The Chinese Question: The Gold Rushes and Global Politics

TUE, OCT 19, 2021 (58:23)

American Ancestors/NEHGS and Boston Public Library in partnership with the Boston Book Festival present author and Columbia University Professor Mae Ngai and her latest work. “The Chinese Question” looks at how the Chinese diaspora, particularly migration to the world’s goldfields, reshaped the nineteenth-century world.

In roughly five decades, between 1848 and 1899, more gold was removed from the earth than had been mined in the 3,000 preceding years, bringing untold wealth to individuals and nations. But friction between Chinese and white settlers on the goldfields of California, Australia, and South Africa catalyzed a global battle over “the Chinese Question”: would the United States and the British Empire outlaw Chinese immigration? Join us for a discussion of these definitive cultural and political movements which impact us to this day, featuring two remarkable authors and experts on the topics of Chinese-American history and immigration.

Mae Ngai is Lung Family Professor Asian American Studies and a professor of history at Columbia University. Professor Ngai will be joined by Jia Lynn Yang, author of One Mighty and Irresistible Tide: The Epic Struggle Over American Immigration, 1924-1965, and national editor at The New York Times. She was previously deputy national security editor at The Washington Post, where she was part of a Pulitzer Prize-winning team.

+ BIO: Yang Jia Lynn

Jia Lynn Yang is national editor at The New York Times. Before joining The Times in 2017, she was deputy national security editor at The Washington Post, where she was part of a team that won a Pulitzer Prize for coverage of Trump and Russia. Before becoming an editor, Jia Lynn wrote about business and economics at the Post and at Fortune magazine for over a decade.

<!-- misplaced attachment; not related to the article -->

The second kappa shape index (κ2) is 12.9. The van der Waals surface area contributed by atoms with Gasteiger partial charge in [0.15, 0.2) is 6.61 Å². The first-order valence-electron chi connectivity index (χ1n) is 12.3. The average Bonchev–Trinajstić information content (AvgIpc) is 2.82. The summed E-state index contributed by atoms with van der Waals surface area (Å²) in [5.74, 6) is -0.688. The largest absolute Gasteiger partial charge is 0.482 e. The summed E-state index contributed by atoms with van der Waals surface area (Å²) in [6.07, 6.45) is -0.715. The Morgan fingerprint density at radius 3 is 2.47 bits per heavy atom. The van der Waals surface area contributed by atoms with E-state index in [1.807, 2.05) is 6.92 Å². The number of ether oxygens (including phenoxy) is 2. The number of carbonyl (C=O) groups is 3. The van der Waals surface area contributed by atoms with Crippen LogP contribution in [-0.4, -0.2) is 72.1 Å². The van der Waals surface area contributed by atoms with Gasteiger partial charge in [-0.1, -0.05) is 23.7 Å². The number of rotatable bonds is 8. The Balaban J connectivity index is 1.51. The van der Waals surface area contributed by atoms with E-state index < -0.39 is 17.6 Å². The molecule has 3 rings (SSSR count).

Jia Lynn’s family immigrated to the United States from Taiwan in the 1970s and was able to stay in the country thanks to the 1965 Immigration and Nationality Act. One Mighty and Irresistible Tide is her effort to understand the people who fought to give her family a place in America.

+ BIO: Mae Ngai

Mae M. Ngai is a U.S. legal and political historian interested in questions of immigration, citizenship, and nationalism. She is the author of the “Impossible Subjects: Illegal Aliens and the Making of Modern America” (2004) and “The Lucky Ones: One Family and the Extraordinary Invention of Chinese America” (2010). Ngai has written on immigration history and policy for the Washington Post, The New York Times, The Los Angeles Times, The Nation and The Boston Review. Before becoming a historian she was a labor-union organizer and educator in New York City, working for District 65-UAW and the Consortium for Worker Education.

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